For some individuals, being a member of a board invokes pictures of rich movers and shakers, writing hefty checks and chairing lavish fundraisers. Surely, that kind of board participation is essential to soliciting money on behalf of a worthy organization. However, there are other functions of a board member that many people overlook.

My leadership team has proudly served on boards for numerous organizations, including Boys & Girls ClubDetour Company Theatre, and Valley Leadership. At Lincoln Strategy Group, we cherish these volunteer roles as an opportunity to help nonprofits enlarge the reach and scope of their work. Indeed, money is needed when it comes to supporting these organizations. But they also need the time, skills, and career experience of business executives.

Whether you’ve served on boards in the past—or if you’re considering joining one for the first time—it’s crucial to ask yourself and the organization several questions. Your ability to make a positive impact will depend on the organization’s expectations, not to mention your own expectations, resources, and availability.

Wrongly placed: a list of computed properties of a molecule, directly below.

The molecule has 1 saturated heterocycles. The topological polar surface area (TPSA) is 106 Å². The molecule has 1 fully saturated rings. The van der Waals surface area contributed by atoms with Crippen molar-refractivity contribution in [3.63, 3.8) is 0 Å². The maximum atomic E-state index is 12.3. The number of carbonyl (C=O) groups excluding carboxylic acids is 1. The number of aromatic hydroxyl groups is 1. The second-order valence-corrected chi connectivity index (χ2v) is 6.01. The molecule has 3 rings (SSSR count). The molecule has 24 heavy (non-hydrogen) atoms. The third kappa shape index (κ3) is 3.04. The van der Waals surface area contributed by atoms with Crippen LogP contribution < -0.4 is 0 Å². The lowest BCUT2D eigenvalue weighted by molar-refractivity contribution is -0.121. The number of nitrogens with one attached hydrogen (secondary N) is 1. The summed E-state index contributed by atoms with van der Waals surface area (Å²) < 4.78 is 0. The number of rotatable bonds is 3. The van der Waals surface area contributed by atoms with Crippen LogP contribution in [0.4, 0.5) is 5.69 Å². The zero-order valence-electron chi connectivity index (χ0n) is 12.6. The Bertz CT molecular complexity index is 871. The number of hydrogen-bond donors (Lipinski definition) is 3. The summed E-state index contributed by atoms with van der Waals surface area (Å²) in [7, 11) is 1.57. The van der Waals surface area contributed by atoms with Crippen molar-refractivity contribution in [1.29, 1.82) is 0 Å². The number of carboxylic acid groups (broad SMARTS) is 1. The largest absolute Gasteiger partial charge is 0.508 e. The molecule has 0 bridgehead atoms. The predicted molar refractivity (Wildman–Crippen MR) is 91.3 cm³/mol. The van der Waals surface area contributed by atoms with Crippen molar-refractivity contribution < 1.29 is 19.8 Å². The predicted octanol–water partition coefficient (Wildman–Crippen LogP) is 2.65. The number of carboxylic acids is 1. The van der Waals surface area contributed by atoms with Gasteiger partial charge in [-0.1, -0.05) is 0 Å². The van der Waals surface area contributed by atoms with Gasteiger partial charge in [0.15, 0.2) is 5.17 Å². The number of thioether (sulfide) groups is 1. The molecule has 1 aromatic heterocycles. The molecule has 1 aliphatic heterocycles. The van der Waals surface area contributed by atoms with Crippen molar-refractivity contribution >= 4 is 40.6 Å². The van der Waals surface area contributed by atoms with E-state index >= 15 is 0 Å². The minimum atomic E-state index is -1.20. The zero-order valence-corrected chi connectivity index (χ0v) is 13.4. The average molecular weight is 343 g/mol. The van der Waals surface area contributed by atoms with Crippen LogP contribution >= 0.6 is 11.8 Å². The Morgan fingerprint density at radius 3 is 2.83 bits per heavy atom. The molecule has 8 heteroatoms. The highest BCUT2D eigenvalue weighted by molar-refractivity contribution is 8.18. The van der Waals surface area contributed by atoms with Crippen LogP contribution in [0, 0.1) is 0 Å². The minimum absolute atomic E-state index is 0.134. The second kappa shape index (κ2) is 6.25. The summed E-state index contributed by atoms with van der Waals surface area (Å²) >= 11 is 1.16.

What Do You Want To Gain From This Membership?

It’s perfectly fine to join a board whose mission you can bolster while making sure it’s a partnership that will benefit you as well. attests that not only will a board membership raise your profile in a certain industry and profession, but it can also strengthen your project and team management skills.

What’s the Criteria?

How many meetings will you be required to attend? Is there a minimum fundraising amount that you’re required to hit? In some cases, a primary responsibility of board members is to provide strategic direction for the organization. While in other instances, some board members are background supporters who aren’t expected to do much more than lend their name to the organization’s promotional materials. Both levels of involvement have their perks and drawbacks but ask upfront about the expectations.

Why Does This Organization Want You?

How many board members does the organization currently have? And more importantly, why are they looking for new ones? Those are two pertinent questions to ask, according to nonprofit consultant Allison Fuller who recommends finding out as much as you can about the composition of an organization’s current board as well as the board’s turnover rate. “If you are radically out of step with the rest of the Board you need to know,” she says, “and ask why they are looking outside their ranks.”